There's really no such thing as “thinking outside the box.” But we can select a different box to think in. Your box is your business model, your world-view, your paradigm. It is the framework of the metaphor that you use to make sense of the world around you.
A situation is uncertain when you cannot identify an appropriate paradigm or metaphor to associate with it. To make a decision is to resolve uncertainty by finding an appropriate 'box' from which to view the problem. The box you choose will determine how you see yourself in relationship to others and will dramatically influence the decisions that you make.
“Most campaign advisors see a political race as a game of chess, but that's not a good metaphor to use,” says Wizard Academy alum, Brett Feinstein. “In Chess, all the information can be seen by both sides, but that's never true in a political race. A political race is more like Poker. Some of the cards are on the table for both sides to see, some are held by your opponent, and some you hold close to your chest.” When Brett climbed out of the box marked “Politics is Chess” and into the box labeled “Politics is Poker,” he began a serious study of the game of Poker and soon became the winningest political consultant in America.
Have you identified the boundaries and limitations of the box you've been in? Are you kicking to get out of it?
In the male-dominated world of business we tend to use battlefield metaphors and sports analogies, not because these metaphors are particularly accurate, but because we are hairy males. The Wall Street Journal is filled with reports of “hostile takeovers” and best-selling business books include Marketing Warfare, Corporate Combat, and Leadership Secrets of Attila the Hun. But by choosing to do business from within the box marked “battle,” we adopt not only the outcomes but the value judgments of those who have occupied the box before us. In doing so, we unconsciously create a business environment that is hostile and defensive and find ourselves using words like “strategy,” “tactics,” “targeting,” and “dominating the competition,” never once considering that injury, sacrifice, destruction and loss are also part of that package.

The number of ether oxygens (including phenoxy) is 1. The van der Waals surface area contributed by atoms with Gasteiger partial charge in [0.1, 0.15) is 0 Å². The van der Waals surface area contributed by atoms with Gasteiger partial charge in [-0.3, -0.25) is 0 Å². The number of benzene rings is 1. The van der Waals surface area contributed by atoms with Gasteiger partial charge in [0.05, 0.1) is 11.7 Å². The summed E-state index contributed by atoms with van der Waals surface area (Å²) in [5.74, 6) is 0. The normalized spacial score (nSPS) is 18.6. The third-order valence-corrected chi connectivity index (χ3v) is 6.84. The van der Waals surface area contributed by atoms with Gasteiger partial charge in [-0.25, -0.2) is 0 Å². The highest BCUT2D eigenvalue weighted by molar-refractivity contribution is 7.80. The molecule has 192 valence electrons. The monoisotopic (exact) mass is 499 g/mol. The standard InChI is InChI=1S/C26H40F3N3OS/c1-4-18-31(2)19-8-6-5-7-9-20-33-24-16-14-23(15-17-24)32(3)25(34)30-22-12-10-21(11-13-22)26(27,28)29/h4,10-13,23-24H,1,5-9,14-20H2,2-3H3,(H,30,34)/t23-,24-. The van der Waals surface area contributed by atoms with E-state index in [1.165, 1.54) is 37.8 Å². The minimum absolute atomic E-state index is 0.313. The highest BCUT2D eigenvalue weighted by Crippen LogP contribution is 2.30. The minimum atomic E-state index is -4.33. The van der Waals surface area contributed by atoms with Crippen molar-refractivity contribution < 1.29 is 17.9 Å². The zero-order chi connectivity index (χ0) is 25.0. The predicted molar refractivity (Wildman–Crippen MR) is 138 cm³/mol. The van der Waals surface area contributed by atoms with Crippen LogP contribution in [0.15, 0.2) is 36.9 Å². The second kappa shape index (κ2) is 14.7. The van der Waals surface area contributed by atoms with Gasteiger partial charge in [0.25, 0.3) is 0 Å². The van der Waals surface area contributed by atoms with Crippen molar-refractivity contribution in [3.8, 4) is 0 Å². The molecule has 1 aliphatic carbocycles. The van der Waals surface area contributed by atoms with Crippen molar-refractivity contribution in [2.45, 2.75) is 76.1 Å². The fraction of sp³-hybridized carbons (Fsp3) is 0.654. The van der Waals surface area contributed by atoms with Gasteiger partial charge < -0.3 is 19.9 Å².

How many people have been injured, families sacrificed, lives destroyed and relationships lost because we have elected to view business as battle?
Even if you're willing to accept the high human cost, battle remains a very poor metaphor for business:
In battle, as in sports, there is a definite end to the game, at which time a final “winner” is declared. But business goes on forever. The battle metaphor assumes that your “soldiers” are unconditionally devoted to you and deeply committed to your cause, willing to risk grievous personal injury for the good of the team. But is this an accurate description of your employees?The battle metaphor assumes that “the enemy” is evil. Is this really true?
The best way to eliminate your enemies is to begin seeing them differently.
Are you ready to get out of your box? We'll talk more about this next week.
Roy H. Williams